The George Sand-Gustave Flaubert Letters eBook

This eBook from the Gutenberg Project consists of approximately 452 pages of information about The George Sand-Gustave Flaubert Letters.

We have had some terrible storms:  lightning struck in our garden; and our stream, the Indre, has become like a torrent in the Pyrenees.  It is not unpleasant.  What a fine summer!  The grain is seven feet high, the wheat fields are sheets of flowers.  The peasant thinks that there are too many; but I let him talk, it is so lovely!  I go on foot to the stream, I jump, all boiling hot, into the icy water.  The doctor says that is madness.  I let him talk, too; I am curing myself while his patients look after themselves and croak.  I am like the grass of the fields:  water and sun, that is all I need.

Are you off for the Pyrenees?  Ah!  I envy you, I love them so!  I have taken frantic trips there; but I don’t know Luchon.  Is it lovely, too?  You won’t go there without seeing the Cirque of Gavarnie, and the road that leads there, will you?  And Cauterets and the lake of Gaube?  And the route of Saint-Sauveur?  Heavens!  How lucky one is to travel and to see the mountains, the flowers, the cliffs!  Does all that bore you?

Do you remember the editors, the theatrical managers, the readers and the public when you are running about the country!  As for me, I forget everything as I do when Pauline Viardot is singing.

The other day we discovered, about three leagues from here, a wilderness, an absolute wilderness of woods in a great expanse of country, where not one hut could be seen, not a human being, not a sheep, not a fowl, nothing but flowers, butterflies and birds all day.  But where will my letter find you?  I shall wait to send it to you till you give me an address!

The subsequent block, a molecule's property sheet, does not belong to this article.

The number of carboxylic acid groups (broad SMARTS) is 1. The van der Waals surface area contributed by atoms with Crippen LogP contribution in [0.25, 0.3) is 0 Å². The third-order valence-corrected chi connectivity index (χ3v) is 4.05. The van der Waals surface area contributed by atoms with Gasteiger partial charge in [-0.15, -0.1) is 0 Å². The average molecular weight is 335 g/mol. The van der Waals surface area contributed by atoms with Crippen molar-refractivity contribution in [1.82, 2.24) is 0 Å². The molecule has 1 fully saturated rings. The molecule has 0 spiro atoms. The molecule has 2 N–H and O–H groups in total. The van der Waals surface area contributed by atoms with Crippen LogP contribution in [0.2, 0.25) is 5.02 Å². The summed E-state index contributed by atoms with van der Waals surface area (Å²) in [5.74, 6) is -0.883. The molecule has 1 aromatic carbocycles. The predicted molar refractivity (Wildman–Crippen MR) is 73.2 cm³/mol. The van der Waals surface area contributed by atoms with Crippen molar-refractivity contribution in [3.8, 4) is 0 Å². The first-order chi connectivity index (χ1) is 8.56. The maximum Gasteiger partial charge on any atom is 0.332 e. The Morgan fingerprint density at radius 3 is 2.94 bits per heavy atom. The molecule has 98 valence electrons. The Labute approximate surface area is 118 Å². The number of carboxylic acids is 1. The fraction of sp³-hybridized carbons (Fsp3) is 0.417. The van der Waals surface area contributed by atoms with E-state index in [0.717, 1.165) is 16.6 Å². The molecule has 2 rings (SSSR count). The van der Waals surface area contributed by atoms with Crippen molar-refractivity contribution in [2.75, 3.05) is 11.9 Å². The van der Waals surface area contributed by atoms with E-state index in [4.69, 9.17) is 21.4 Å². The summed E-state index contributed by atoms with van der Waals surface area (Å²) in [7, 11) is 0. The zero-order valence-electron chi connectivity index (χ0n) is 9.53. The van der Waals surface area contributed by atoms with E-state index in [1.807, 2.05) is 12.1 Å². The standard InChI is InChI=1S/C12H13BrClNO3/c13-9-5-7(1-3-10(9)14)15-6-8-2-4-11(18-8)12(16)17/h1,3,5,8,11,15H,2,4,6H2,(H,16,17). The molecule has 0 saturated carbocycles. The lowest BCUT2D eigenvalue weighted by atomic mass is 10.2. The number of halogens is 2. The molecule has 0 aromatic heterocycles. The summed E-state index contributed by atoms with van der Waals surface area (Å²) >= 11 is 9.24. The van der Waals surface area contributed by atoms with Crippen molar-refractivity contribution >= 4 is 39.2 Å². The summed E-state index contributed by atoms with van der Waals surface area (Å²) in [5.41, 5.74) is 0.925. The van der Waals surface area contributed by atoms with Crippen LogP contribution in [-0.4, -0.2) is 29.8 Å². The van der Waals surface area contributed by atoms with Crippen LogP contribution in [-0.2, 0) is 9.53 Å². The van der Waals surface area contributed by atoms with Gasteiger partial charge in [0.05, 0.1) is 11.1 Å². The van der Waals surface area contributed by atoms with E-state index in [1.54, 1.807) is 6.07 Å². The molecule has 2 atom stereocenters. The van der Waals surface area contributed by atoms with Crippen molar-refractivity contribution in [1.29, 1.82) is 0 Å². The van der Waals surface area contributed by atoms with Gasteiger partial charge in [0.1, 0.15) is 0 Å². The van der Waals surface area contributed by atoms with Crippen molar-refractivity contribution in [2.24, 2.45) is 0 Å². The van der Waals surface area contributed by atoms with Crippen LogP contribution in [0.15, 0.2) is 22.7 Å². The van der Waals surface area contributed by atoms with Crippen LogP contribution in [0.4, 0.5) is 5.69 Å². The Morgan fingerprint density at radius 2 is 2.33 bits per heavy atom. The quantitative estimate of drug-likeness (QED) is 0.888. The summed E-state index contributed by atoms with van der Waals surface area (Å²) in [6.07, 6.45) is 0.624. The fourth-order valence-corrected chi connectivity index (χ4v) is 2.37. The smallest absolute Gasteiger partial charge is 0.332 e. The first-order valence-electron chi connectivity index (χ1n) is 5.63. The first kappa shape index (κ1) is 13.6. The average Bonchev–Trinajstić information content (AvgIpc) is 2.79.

CCXXXII.  TO GEORGE SAND Bagneres de Luchon, 12th July, 1872

I have been here since Sunday evening, dear master, and no happier than at Croisset, even a little less so, for I am very idle.  They make so much noise in the house where we are that it is impossible to work.  Moreover, the sight of the bourgeois who surround us is unendurable.  I am not made for travelling.  The least inconvenience disturbs me.  Your old troubadour is very old, decidedly!  Doctor Lambron, the physician of this place, attributes my nervous tendencies to the excessive use of tobacco.  To be agreeable I am going to smoke less; but I doubt very much if my virtue will cure me!

I have just read Dickens’s Pickwick.  Do you know that?  There are superb passages in it; but what defective composition!  All English writers are the same; Walter Scott excepted, all lack a plot.  That is unendurable for us Latins.

Mister ***** is certainly nominated, as it seems.  All the people who have had to do with the Odeon, beginning with you, dear master, will repent of the support that they have given him.  As for me, who, thank Heaven, have no more connection with that establishment, I don’t give a whoop.

As I am going to begin a book which will exact much reading, and since I don’t want to ruin myself in books, do you know of any dealer in Paris who would rent me all the books that I designated?

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The George Sand-Gustave Flaubert Letters from Project Gutenberg. Public domain.
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